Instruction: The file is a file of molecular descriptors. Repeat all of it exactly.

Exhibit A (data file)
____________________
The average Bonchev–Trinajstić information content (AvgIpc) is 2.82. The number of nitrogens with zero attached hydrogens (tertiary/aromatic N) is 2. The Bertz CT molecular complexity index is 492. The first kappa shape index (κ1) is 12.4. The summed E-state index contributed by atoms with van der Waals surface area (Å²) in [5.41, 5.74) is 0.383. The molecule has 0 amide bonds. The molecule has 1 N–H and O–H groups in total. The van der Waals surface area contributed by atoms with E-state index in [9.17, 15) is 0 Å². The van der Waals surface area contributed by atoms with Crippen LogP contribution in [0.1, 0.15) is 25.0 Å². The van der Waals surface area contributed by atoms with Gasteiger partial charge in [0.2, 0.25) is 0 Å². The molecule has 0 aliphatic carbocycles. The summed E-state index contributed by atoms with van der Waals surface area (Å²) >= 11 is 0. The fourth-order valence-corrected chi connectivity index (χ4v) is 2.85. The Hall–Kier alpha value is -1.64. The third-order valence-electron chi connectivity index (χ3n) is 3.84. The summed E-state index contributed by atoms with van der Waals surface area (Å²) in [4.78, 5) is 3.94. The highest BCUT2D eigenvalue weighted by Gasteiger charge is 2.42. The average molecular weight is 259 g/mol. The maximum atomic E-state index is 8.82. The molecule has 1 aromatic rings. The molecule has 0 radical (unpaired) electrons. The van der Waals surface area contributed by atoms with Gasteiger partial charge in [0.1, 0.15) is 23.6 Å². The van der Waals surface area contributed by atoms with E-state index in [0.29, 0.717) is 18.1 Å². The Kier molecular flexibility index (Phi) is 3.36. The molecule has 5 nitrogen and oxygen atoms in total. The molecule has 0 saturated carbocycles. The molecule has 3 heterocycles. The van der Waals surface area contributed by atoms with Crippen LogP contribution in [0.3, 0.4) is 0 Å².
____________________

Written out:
The average Bonchev–Trinajstić information content (AvgIpc) is 2.82. The number of nitrogens with zero attached hydrogens (tertiary/aromatic N) is 2. The Bertz CT molecular complexity index is 492. The first kappa shape index (κ1) is 12.4. The summed E-state index contributed by atoms with van der Waals surface area (Å²) in [5.41, 5.74) is 0.383. The molecule has 0 amide bonds. The molecule has 1 N–H and O–H groups in total. The van der Waals surface area contributed by atoms with E-state index in [9.17, 15) is 0 Å². The van der Waals surface area contributed by atoms with Crippen LogP contribution in [0.1, 0.15) is 25.0 Å². The van der Waals surface area contributed by atoms with Gasteiger partial charge in [0.2, 0.25) is 0 Å². The molecule has 0 aliphatic carbocycles. The summed E-state index contributed by atoms with van der Waals surface area (Å²) >= 11 is 0. The fourth-order valence-corrected chi connectivity index (χ4v) is 2.85. The Hall–Kier alpha value is -1.64. The third-order valence-electron chi connectivity index (χ3n) is 3.84. The summed E-state index contributed by atoms with van der Waals surface area (Å²) in [4.78, 5) is 3.94. The highest BCUT2D eigenvalue weighted by Gasteiger charge is 2.42. The average molecular weight is 259 g/mol. The maximum atomic E-state index is 8.82. The molecule has 1 aromatic rings. The molecule has 0 radical (unpaired) electrons. The van der Waals surface area contributed by atoms with Gasteiger partial charge in [0.1, 0.15) is 23.6 Å². The van der Waals surface area contributed by atoms with E-state index in [0.29, 0.717) is 18.1 Å². The Kier molecular flexibility index (Phi) is 3.36. The molecule has 5 nitrogen and oxygen atoms in total. The molecule has 0 saturated carbocycles. The molecule has 3 heterocycles. The van der Waals surface area contributed by atoms with Crippen LogP contribution in [0.3, 0.4) is 0 Å².